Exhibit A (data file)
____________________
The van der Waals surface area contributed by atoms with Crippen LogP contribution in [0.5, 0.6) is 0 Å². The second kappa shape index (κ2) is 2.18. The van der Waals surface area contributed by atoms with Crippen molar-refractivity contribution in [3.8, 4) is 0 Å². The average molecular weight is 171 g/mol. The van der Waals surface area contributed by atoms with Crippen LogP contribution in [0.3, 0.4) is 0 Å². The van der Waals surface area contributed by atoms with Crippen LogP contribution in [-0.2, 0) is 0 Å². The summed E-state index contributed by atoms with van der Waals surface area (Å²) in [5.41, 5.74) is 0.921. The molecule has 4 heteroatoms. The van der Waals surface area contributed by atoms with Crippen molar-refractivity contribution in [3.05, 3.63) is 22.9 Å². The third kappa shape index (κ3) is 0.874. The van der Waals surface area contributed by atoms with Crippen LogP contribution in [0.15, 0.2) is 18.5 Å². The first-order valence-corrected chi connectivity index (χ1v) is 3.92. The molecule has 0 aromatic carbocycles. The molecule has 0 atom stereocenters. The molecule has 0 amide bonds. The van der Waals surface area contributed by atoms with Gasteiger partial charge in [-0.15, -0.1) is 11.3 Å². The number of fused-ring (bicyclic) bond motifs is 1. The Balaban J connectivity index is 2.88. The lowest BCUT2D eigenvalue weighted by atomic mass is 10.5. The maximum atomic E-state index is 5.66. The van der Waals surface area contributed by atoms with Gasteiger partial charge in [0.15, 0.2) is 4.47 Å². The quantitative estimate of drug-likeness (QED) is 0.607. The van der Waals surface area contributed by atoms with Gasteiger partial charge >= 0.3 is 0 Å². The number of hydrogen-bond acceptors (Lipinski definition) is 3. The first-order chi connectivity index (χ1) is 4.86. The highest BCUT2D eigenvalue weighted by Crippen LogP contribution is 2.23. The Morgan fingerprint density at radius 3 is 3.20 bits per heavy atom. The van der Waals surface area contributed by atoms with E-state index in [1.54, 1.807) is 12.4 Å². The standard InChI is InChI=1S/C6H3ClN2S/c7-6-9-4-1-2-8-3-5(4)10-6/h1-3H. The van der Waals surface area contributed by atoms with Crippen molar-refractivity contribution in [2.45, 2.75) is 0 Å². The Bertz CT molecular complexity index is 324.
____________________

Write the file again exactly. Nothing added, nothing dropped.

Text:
The van der Waals surface area contributed by atoms with Crippen LogP contribution in [0.5, 0.6) is 0 Å². The second kappa shape index (κ2) is 2.18. The van der Waals surface area contributed by atoms with Crippen molar-refractivity contribution in [3.8, 4) is 0 Å². The average molecular weight is 171 g/mol. The van der Waals surface area contributed by atoms with Crippen LogP contribution in [0.3, 0.4) is 0 Å². The van der Waals surface area contributed by atoms with Crippen LogP contribution in [-0.2, 0) is 0 Å². The summed E-state index contributed by atoms with van der Waals surface area (Å²) in [5.41, 5.74) is 0.921. The molecule has 4 heteroatoms. The van der Waals surface area contributed by atoms with Crippen molar-refractivity contribution in [3.05, 3.63) is 22.9 Å². The third kappa shape index (κ3) is 0.874. The van der Waals surface area contributed by atoms with Crippen LogP contribution in [0.15, 0.2) is 18.5 Å². The first-order valence-corrected chi connectivity index (χ1v) is 3.92. The molecule has 0 aromatic carbocycles. The molecule has 0 atom stereocenters. The molecule has 0 amide bonds. The van der Waals surface area contributed by atoms with Gasteiger partial charge in [-0.15, -0.1) is 11.3 Å². The number of fused-ring (bicyclic) bond motifs is 1. The Balaban J connectivity index is 2.88. The lowest BCUT2D eigenvalue weighted by atomic mass is 10.5. The maximum atomic E-state index is 5.66. The van der Waals surface area contributed by atoms with Gasteiger partial charge in [0.15, 0.2) is 4.47 Å². The quantitative estimate of drug-likeness (QED) is 0.607. The van der Waals surface area contributed by atoms with Gasteiger partial charge >= 0.3 is 0 Å². The number of hydrogen-bond acceptors (Lipinski definition) is 3. The first-order chi connectivity index (χ1) is 4.86. The highest BCUT2D eigenvalue weighted by Crippen LogP contribution is 2.23. The Morgan fingerprint density at radius 3 is 3.20 bits per heavy atom. The van der Waals surface area contributed by atoms with E-state index in [1.54, 1.807) is 12.4 Å². The standard InChI is InChI=1S/C6H3ClN2S/c7-6-9-4-1-2-8-3-5(4)10-6/h1-3H. The van der Waals surface area contributed by atoms with Crippen molar-refractivity contribution in [2.45, 2.75) is 0 Å². The Bertz CT molecular complexity index is 324.